Being Watch-ed

Man watch

I got my very first watch a long long time ago. I think I was in Class 4 or 5. It was one of those fake Casios that went for like 25 Shillings – a gift from my father for bringing home a bowl at the end of the term. (Come to think of it, I contributed a lot of utensils to our home in Primary School – gifts for being in the Top 3)

Knowing that I was an upcoming engineer, he warned me that if I opened it up he would never buy me another one. So, I kept it for a very very long time – 2 days – before the straps came off, and I couldn’t replace them because the “spring’i zilipotea” I was now forced to carry it in the pocket, even when I went to play. A day later, I gave it to my classmate Makasa, to hold for me while I played football – I was a better goalkeeper than Francis Onyiso then, known for diving like a cat.

Only that Makasa lost the watch and I was now watchless. Oops!

So, my father kept the promise and never bought me a watch again, until KCPE and I needed to have a watch to, you know, manage my exam well. This time, it was one of those watches which had a calculator and a crowing jogoo inside. Not that it helped me keep time, I was 30 minutes late for the GHCRE paper! I kept that for some time, I think it’s still somewhere in my archives.

But then I started hating watches. I felt they were, well, a baggage. Like carrying a load by your wrist.

Until I started studying the successful people in life, in history. You know, because I wanted to be successful too. Who doesn’t? ย Some wore suits, others T-shirts and hoodies. Some claimed they slept late and woke early, others said they worked hard and played hard at the same time.

All had a common denominator, they wore watches!ย From the greatest political and business leaders to the most successful entertainers. I did some simple research and my findings were:

A watch is the most important class accessory ย for a man. A watch is a measure of one’s class as a man | Quote me.

So, I started shopping around for a watch, any watch. I went online and it was like the gods were against my new mission. See, I started with Kaymu, now Jumia Market. The customer experience was woeful. I selected a badass skeleton watch (my father had a skeleton Rolex watch when I was a kid that he sold for enough money to buy a plot and I had always respected those things). This was also a Rolex but it wasn’t worth a plot, really. It was Sh.1,000! ๐Ÿ™‚

But it took a month and tens of emails to Kaymu and even the Jumia MD then for it to be delivered. And, they delivered the asshole the wrong watch! I kept complaining and the seller told me they were out of stock and he would send me another one to replace it. By the time the replacement came, the fist watch had already stopped working – I wasn’t even using the thing!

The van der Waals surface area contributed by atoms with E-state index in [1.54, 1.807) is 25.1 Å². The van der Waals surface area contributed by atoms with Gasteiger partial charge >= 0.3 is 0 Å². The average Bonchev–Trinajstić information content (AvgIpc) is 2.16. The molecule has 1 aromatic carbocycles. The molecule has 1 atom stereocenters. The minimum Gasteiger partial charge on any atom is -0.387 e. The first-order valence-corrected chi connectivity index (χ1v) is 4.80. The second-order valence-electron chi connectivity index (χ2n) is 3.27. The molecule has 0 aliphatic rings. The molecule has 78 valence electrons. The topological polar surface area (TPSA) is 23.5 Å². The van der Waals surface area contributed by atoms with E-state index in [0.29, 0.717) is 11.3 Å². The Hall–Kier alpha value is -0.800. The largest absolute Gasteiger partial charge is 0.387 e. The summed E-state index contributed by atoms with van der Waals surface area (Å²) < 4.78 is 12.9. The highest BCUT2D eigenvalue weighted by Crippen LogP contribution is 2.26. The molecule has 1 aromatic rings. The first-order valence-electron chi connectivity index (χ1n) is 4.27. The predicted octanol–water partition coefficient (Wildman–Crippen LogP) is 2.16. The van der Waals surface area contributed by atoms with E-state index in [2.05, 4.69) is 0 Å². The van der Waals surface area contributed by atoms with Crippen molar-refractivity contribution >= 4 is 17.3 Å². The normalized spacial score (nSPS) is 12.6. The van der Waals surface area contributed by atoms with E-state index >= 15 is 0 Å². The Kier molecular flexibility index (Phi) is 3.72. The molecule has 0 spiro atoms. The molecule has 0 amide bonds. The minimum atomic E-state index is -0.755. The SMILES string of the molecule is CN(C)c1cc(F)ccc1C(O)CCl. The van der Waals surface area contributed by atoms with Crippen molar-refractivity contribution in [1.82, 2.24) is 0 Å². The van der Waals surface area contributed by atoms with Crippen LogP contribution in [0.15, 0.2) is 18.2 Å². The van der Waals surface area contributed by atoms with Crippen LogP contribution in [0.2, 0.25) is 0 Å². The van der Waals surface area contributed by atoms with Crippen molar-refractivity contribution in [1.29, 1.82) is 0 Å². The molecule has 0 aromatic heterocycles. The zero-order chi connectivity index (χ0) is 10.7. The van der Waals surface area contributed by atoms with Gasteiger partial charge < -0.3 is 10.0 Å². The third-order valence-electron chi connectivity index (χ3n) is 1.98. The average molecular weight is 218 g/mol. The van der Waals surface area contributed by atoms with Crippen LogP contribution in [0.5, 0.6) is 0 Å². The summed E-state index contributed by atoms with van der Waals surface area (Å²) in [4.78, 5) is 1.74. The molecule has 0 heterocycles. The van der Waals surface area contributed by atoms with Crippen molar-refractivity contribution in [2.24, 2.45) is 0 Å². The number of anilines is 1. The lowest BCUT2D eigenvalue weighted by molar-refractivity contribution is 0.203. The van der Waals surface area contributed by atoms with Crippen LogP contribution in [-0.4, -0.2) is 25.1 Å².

Like a week later, walking around town, I found those two watches, being sold on the street – at Sh. 100! Zile za kuitaniwa, mia soo!

I was so mad I pinched myself, hard. I had spent a fortune and two months on a watch worth a hundred bob! To think of it, those watches being sold at Sh. 100 looked like a bargain – you buy one, use it for two months, dispose, and buy another one.

Ladies, believe it or not, the watches you drooled over on me were fake street watches. ๐Ÿ™‚

At the back of my mind, all along, I knew Steve Jobs, Barrack Obama and Jay Z were not wearing a different watch every month… and they were definitely not worth Sh. 100. I knew I had to invest in a good watch. That’s what a man is about – having a watch he feels good about. The 100 bob watches look good only to people who don’t know about watches.

I knew what I was looking for, a simple watch that didn’t draw undue attention but remained classy. Gentlemen maintain minimalist lifestyles. So, I went online on eBay and searched for a watch for some days. I didn’t want to spend much on my first real watch – and I also didn’t trust online shopping enough to commit much money (as if I had lost of money!). I got this baby here…


Simple – had all the features I was looking for, including the date, and it was simple enough. I don’t eat brands, so I did with the Bei nuo thing. ๐Ÿ™‚

And it served me very very well. That Bei nuo. It still works great and serves the purpose, but there is one little problem: One day, while ย I was chicken-crossing Waiyaki Way just in front of The Mall, it fell and bounced off the tarmac; and got a crack. I still cringe when I cross that part of the road, which happens to be every day.

My heart got a crack with that crack. I continued using it, even after a cobbler somehow threw it into one of those cans they use to wash shoes as they shine, and got super glue all over it. My beloved Bei nuoย has faced worse life than me.

And then last week, while doing my unending search for watch and electronics deals, I fell in love at first sight – literally. In between the product pages of Kilimall lay a beauty. Simple yet sophisticated, high class yet cheap… all glowing and beckoning at me. Her name was Yazole… and that remains her name.

Kilimall watch
Click to get yours.

Remember, real men wear watches. Boys and girls wear bangles. Ouch! ๐Ÿ™‚


6 Comments Being Watch-ed

    1. Frank Kenyan April 12, 2017 at 5:08 pm

      But for ladies, it is not a necessity. ๐Ÿ™‚

  1. Maina Njuguna April 12, 2017 at 4:48 pm

    True…. A watch says a lot about you…

    1. Frank Kenyan April 12, 2017 at 5:08 pm

      What does your watch say about you, Jug? ๐Ÿ™‚

    2. Maina Njuguna April 12, 2017 at 5:12 pm

      I have had a plastic Q&Q for the past 5yrs, changed the battery once and is water proof…. Conducive for this are cos of sweat and corrosion.

  2. wambuichegeblog December 14, 2018 at 9:37 am

    Your conclusion is a hate speech ahahaha. Real women wear watches too.


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